‘Orange Lady” Minta Landrum passes away
Araminta “Minta” Huffman Landrum, known as the “Orange Lady of Salado” passed away Oct. 27 at the age of 83.
Minta was born to Leonida and Araminta Huffman m Eagle Pass, Texas, on June 17, 1919. She was the younger of two daughter in a family of six children, and was affectionately known as “Baby” to her relative . After attending schools in Eagle Pass, she graduated from the University of Texas at Austin, receiving a bachelor’s degree in elementary education.She married Cyrus Allen Landrum May 23, 1941. After living in Fort Worth and Fluvanna, Texas, Cyrus and Minta settled in Eagle Pass where she taught third grade for 14 years. They also raised the children and were very active in community affairs.She was the organist for the United Methodist Church and pre ,dent of the United Methodist Women’s group and the Pan American Women’s Club.
In 1964, the Landrums moved to Temple here they owned and operated the Oak Lodge Motel for 16 years she continued in teaching fifth grade at Dixon Vandiver and Meredith Elementary Schools for 16 years. In 1972, the Temple Jaycees nominated her Outstanding Citizen of the Year, and Bell Chapter of American Business Women’s Association named her Woman of the Year. She also served as President of the Texas State Teacher’s Association-Temple Unit. She was a member of the Friendship Class at First United Methodist Church of Temple, and later member of the Temple Bible Church, where her husband Cy was an elder. Her love for music was demonstrated in her organization and direction of the ABWA’s Singing Bell .She also wrote two songbook entitled, “Sing Something Different,” and “Ole America.”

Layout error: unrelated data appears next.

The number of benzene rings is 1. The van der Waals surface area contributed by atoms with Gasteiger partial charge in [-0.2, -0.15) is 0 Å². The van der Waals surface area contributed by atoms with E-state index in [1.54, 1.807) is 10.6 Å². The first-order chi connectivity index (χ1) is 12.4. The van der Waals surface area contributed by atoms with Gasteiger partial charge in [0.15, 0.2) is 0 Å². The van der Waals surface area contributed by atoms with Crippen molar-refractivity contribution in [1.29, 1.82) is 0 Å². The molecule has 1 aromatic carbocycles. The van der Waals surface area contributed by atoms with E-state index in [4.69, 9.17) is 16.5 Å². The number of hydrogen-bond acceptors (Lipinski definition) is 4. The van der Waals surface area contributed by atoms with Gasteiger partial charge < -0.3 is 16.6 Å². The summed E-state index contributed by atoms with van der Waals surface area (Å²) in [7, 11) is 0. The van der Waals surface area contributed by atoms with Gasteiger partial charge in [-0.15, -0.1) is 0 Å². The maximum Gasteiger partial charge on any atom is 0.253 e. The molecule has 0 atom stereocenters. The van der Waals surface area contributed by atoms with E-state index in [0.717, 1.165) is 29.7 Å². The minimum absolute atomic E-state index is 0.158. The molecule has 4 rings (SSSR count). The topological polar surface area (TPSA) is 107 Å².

Minta began wearing the color orange in 1964 because the color orange made her feel happy.
Students often called her “Miss Orange,” and after returning from teaching and motel work they moved to Salado where she eventually became known a the “Orange Lady of Salado.” Her love for the color orange was the topic of an interview with Tumbleweed Smith which aired on radio, and an interview with KCE -TV, which was aired on CNN in the USA, as well as in Mexico and Spain.
As in her past communities, Minta became involved in the Village of Salado. She was a member of the Monday Club. She was President of the Salado Chamber of Commerce Women’s Auxiliary and Vice President for two years in charge of programs. She vonlunteered teaching English to Hispanic Students from Salado High School who spoke no English. She also organized and sponsored a folkloric dance group for Salado High School girls.
Born and raised on the southern border, Minta always has a love for the Hispanic people, customs, and language. Minta encompassed this love by decorateing her house at Christmas-time in Mexican ornaments and annually having a Mexican Crhsitmas “coffee” for the Salado ladies.
Minta was preceded in death by her husband Cyrus Allen Landrum, and by four brothers and a sister. She is survived by her two daughters, Ann Landrum Hooper, and Sandra Landrum cannon, her son Craig Allen Landrum, 10 grandchildren and five great-grandchildren.
A graveside service will be held 9:30 a.m. Oct 31 at the Salado Cemetery.
A memory service will be help 11 a.m. Oct 31 at Temple Bible Church